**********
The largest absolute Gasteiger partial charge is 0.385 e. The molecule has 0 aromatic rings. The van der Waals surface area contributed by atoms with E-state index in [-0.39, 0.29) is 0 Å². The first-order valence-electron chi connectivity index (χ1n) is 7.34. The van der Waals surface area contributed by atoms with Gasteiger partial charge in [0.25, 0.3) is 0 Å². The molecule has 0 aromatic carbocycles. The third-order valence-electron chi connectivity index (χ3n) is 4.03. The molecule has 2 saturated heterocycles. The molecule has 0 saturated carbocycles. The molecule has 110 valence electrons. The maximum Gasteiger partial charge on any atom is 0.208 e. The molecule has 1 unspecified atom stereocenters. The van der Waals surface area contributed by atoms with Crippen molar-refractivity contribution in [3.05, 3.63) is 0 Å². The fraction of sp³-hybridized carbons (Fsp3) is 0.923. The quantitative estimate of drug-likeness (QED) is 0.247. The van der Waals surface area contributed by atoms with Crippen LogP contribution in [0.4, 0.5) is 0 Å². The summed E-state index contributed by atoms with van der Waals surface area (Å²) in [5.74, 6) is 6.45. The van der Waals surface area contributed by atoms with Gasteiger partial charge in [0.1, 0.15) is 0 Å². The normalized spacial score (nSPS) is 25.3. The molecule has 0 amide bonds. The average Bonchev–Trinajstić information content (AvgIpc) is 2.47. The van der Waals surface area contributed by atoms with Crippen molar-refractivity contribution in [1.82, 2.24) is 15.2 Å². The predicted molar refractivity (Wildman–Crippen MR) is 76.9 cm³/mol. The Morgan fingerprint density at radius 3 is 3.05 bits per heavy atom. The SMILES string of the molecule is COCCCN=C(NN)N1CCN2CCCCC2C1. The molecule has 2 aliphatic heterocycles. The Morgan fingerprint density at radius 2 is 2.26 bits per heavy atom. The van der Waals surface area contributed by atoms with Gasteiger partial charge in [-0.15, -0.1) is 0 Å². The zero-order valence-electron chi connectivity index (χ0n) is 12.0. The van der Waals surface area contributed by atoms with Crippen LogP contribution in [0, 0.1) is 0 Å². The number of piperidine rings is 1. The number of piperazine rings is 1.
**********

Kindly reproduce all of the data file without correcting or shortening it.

The largest absolute Gasteiger partial charge is 0.385 e. The molecule has 0 aromatic rings. The van der Waals surface area contributed by atoms with E-state index in [-0.39, 0.29) is 0 Å². The first-order valence-electron chi connectivity index (χ1n) is 7.34. The van der Waals surface area contributed by atoms with Gasteiger partial charge in [0.25, 0.3) is 0 Å². The molecule has 0 aromatic carbocycles. The third-order valence-electron chi connectivity index (χ3n) is 4.03. The molecule has 2 saturated heterocycles. The molecule has 0 saturated carbocycles. The molecule has 110 valence electrons. The maximum Gasteiger partial charge on any atom is 0.208 e. The molecule has 1 unspecified atom stereocenters. The van der Waals surface area contributed by atoms with Crippen molar-refractivity contribution in [3.05, 3.63) is 0 Å². The fraction of sp³-hybridized carbons (Fsp3) is 0.923. The quantitative estimate of drug-likeness (QED) is 0.247. The van der Waals surface area contributed by atoms with Crippen LogP contribution in [0.4, 0.5) is 0 Å². The summed E-state index contributed by atoms with van der Waals surface area (Å²) in [5.74, 6) is 6.45. The van der Waals surface area contributed by atoms with Gasteiger partial charge in [0.1, 0.15) is 0 Å². The normalized spacial score (nSPS) is 25.3. The molecule has 0 amide bonds. The average Bonchev–Trinajstić information content (AvgIpc) is 2.47. The van der Waals surface area contributed by atoms with Crippen molar-refractivity contribution in [1.82, 2.24) is 15.2 Å². The predicted molar refractivity (Wildman–Crippen MR) is 76.9 cm³/mol. The Morgan fingerprint density at radius 3 is 3.05 bits per heavy atom. The SMILES string of the molecule is COCCCN=C(NN)N1CCN2CCCCC2C1. The molecule has 2 aliphatic heterocycles. The Morgan fingerprint density at radius 2 is 2.26 bits per heavy atom. The van der Waals surface area contributed by atoms with Gasteiger partial charge in [-0.15, -0.1) is 0 Å². The zero-order valence-electron chi connectivity index (χ0n) is 12.0. The van der Waals surface area contributed by atoms with Crippen LogP contribution in [0, 0.1) is 0 Å². The number of piperidine rings is 1. The number of piperazine rings is 1.